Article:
Renault Twizy better watch its back...
By Farah Alkhalisi on October 10, 2011 4:29 PM
PSA Peugeot-Citroen could be preparing to take on the Renault Twizy – last week, a commuter concept called VELV (Véhicule Électrique Léger de Ville, or lightweight urban vehicle) was unveiled at the ADEME forum, a one-day event in Paris organised by the French Environment and Energy Management Agency.
Like Vauxhall/Opel's RAKe and the KTM E3W concept, the VELV is a microcar part-way between a motorbike and a city car (Peugeot has a scooter-making division, don't forget, which no doubt played a significant role in the development of this concept). It's effectively a three-wheeler – there's a double wheel at the rear – and PSA claims it'll seat three in a 1+2 formation in its tiny tuk-tuk-style cabin, which is accessed via scissor-opening doors. Its 20kW all-electric powertrain features Michelin-supplied in-wheel motors, giving a top speed of 110kph, and the VELV's lithium-ion batteries give a range of up to 100km.
The two rear wheels are positioned close to each other, reminiscent of Peugeot's EX1 prototype
As with the Audi urban concept, Volkswagen Nils, Kia POP and indeed, the first-to-market Twizy, the VELV is designed primarily with cramped urban conditions in mind; it has a turning circle of just 7.2m. Yet despite its size and 650kg weight, it meets all current crash safety legislation for passenger cars.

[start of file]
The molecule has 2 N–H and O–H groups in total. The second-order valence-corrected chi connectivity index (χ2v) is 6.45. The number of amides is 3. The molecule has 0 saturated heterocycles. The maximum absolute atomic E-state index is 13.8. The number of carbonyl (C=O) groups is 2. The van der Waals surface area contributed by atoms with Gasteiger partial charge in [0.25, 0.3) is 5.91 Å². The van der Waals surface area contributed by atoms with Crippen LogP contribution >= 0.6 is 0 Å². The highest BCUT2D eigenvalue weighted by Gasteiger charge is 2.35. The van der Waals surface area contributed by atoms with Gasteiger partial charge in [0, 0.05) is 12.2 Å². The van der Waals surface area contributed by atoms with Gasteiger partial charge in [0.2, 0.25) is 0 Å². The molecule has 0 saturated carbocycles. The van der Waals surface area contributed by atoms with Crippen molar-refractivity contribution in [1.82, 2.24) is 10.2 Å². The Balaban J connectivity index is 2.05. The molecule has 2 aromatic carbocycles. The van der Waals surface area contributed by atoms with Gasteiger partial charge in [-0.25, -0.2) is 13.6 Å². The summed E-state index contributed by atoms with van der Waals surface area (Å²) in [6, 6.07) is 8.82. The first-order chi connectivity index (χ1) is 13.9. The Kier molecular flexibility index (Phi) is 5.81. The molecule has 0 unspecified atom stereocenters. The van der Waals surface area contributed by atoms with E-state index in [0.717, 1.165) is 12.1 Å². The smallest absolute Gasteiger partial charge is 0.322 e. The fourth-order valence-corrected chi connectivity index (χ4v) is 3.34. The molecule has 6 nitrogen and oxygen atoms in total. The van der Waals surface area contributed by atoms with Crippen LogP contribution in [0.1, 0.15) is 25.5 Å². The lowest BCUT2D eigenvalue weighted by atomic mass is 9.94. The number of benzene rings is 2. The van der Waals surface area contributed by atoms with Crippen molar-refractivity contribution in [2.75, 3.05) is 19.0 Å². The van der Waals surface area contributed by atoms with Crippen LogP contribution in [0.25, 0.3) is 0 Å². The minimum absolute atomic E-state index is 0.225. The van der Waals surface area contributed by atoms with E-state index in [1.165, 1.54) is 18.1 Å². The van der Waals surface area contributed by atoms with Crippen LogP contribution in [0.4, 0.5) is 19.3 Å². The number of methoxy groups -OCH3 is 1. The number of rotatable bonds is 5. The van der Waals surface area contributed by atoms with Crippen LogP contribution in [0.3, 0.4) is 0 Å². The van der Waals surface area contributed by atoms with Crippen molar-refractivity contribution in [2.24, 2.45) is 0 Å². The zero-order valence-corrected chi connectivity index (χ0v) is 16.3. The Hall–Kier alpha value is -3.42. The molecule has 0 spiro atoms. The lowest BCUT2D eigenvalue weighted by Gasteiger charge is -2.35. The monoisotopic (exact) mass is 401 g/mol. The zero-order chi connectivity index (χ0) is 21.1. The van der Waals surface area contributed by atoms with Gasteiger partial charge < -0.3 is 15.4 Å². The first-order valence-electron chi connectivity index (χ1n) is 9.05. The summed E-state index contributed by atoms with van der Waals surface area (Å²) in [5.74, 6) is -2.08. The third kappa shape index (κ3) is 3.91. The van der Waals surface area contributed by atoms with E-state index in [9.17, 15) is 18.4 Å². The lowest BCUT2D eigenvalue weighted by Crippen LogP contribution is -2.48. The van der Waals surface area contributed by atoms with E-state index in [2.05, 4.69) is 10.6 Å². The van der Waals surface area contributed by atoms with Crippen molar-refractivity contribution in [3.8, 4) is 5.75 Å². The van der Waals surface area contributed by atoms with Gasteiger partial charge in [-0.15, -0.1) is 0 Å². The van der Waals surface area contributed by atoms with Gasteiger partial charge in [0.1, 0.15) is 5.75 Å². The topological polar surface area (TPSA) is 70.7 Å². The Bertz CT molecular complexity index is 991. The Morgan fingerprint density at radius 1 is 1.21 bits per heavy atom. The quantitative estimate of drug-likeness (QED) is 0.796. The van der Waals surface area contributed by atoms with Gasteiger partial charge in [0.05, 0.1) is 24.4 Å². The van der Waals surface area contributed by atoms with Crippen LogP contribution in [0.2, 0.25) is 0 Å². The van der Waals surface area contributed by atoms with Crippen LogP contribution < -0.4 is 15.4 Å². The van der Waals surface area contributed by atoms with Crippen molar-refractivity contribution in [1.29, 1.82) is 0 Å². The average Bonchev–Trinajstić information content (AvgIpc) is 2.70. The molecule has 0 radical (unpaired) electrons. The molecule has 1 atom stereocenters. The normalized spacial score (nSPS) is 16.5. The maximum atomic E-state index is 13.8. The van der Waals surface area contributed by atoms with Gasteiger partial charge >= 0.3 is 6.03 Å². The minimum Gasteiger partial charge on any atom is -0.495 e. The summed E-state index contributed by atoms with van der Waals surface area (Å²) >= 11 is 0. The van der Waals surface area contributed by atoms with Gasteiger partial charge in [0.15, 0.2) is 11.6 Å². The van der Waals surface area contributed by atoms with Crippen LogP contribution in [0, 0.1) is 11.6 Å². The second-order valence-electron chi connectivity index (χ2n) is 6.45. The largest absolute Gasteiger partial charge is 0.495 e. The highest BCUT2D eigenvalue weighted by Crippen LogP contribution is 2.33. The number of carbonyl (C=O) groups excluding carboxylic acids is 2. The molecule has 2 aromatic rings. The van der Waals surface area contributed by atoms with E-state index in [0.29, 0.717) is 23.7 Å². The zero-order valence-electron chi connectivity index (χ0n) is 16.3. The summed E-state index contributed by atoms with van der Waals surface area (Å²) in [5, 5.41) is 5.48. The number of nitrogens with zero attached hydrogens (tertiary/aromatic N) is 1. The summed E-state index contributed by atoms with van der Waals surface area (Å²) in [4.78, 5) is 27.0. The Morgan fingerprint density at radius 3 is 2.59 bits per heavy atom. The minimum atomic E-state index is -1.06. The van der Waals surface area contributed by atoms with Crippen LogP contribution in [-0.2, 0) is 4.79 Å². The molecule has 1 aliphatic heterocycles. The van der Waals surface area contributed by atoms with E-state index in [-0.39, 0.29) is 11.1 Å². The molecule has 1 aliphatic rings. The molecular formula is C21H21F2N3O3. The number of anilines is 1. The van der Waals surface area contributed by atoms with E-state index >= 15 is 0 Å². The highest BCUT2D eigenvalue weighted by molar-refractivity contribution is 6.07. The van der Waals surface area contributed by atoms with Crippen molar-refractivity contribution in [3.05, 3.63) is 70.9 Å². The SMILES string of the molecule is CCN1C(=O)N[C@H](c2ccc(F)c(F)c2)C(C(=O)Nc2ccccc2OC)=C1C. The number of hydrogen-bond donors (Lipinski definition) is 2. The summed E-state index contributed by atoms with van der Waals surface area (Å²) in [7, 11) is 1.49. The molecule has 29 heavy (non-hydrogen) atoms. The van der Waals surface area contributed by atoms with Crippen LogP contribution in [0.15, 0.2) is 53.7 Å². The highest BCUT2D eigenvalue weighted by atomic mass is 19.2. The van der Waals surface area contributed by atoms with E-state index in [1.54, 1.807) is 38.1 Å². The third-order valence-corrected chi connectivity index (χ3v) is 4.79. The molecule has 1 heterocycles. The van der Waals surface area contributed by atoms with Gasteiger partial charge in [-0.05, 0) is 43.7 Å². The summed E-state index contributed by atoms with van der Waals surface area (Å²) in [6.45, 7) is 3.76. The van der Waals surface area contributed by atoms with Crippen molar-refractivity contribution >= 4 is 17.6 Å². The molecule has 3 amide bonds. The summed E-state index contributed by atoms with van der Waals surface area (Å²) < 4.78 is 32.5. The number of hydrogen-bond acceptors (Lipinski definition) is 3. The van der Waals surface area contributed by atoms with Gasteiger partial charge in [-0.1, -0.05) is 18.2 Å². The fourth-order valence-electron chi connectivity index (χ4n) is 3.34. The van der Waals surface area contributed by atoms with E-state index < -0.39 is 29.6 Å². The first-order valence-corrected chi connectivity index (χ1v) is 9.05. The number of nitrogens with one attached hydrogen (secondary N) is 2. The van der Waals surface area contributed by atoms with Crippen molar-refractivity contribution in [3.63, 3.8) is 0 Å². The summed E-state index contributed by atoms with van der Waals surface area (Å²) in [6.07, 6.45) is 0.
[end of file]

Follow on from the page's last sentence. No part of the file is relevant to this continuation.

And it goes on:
Its tech includes a communications system which identifies charging stations within the reach of remaining battery charge, and its total energy consumption is 85 Wh per km, which means "its environmental footprint is equivalent to that of a train trip,” says PSA. And, according independent reports, the VELV has been developed with a target price of less than 10,000 euros.
The door openings are pretty funky, we have to admit
Its styling has clearly been influenced by that of Peugeot's earlier BB1 city car (2009), but that was a more conventional four-wheeler – in an unusual reversal of usual practice, the later vehicle is wilder and more adventurous than the earlier concept. And it appears to have been developed with some serious intent for production and thought as to what it could do. PSA says that it “is aimed at corporate fleets, traditional rental companies and self-service schemes like Autolib, second-car buyers and numerous customers who want a better option for getting around town.”
Add to that list Peugeot's own Mu mobility management scheme, currently being rolled out across Europe and the UK, which gives members access to a wide variety of vehicles on loan on a 'points' system.
Check out this video walkaround of the VELV: